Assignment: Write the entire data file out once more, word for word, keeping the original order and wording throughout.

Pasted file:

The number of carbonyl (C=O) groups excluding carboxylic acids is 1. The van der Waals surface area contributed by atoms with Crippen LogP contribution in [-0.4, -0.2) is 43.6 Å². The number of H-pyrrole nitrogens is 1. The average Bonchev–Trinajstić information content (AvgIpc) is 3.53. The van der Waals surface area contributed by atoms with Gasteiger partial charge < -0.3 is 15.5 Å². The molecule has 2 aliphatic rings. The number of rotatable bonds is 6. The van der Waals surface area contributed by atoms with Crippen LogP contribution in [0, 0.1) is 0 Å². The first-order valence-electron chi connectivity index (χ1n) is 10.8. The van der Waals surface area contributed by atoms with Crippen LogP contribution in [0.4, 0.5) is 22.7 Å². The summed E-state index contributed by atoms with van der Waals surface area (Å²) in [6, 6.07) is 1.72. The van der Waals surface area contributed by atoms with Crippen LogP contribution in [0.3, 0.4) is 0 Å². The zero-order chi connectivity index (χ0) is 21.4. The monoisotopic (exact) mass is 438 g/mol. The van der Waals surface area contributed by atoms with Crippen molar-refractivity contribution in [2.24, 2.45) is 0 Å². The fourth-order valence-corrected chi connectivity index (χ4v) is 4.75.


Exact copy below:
The number of carbonyl (C=O) groups excluding carboxylic acids is 1. The van der Waals surface area contributed by atoms with Crippen LogP contribution in [-0.4, -0.2) is 43.6 Å². The number of H-pyrrole nitrogens is 1. The average Bonchev–Trinajstić information content (AvgIpc) is 3.53. The van der Waals surface area contributed by atoms with Gasteiger partial charge < -0.3 is 15.5 Å². The molecule has 2 aliphatic rings. The number of rotatable bonds is 6. The van der Waals surface area contributed by atoms with Crippen LogP contribution in [0, 0.1) is 0 Å². The first-order valence-electron chi connectivity index (χ1n) is 10.8. The van der Waals surface area contributed by atoms with Crippen LogP contribution in [0.4, 0.5) is 22.7 Å². The summed E-state index contributed by atoms with van der Waals surface area (Å²) in [6, 6.07) is 1.72. The van der Waals surface area contributed by atoms with Crippen LogP contribution in [0.3, 0.4) is 0 Å². The zero-order chi connectivity index (χ0) is 21.4. The monoisotopic (exact) mass is 438 g/mol. The van der Waals surface area contributed by atoms with Crippen molar-refractivity contribution in [2.24, 2.45) is 0 Å². The fourth-order valence-corrected chi connectivity index (χ4v) is 4.75.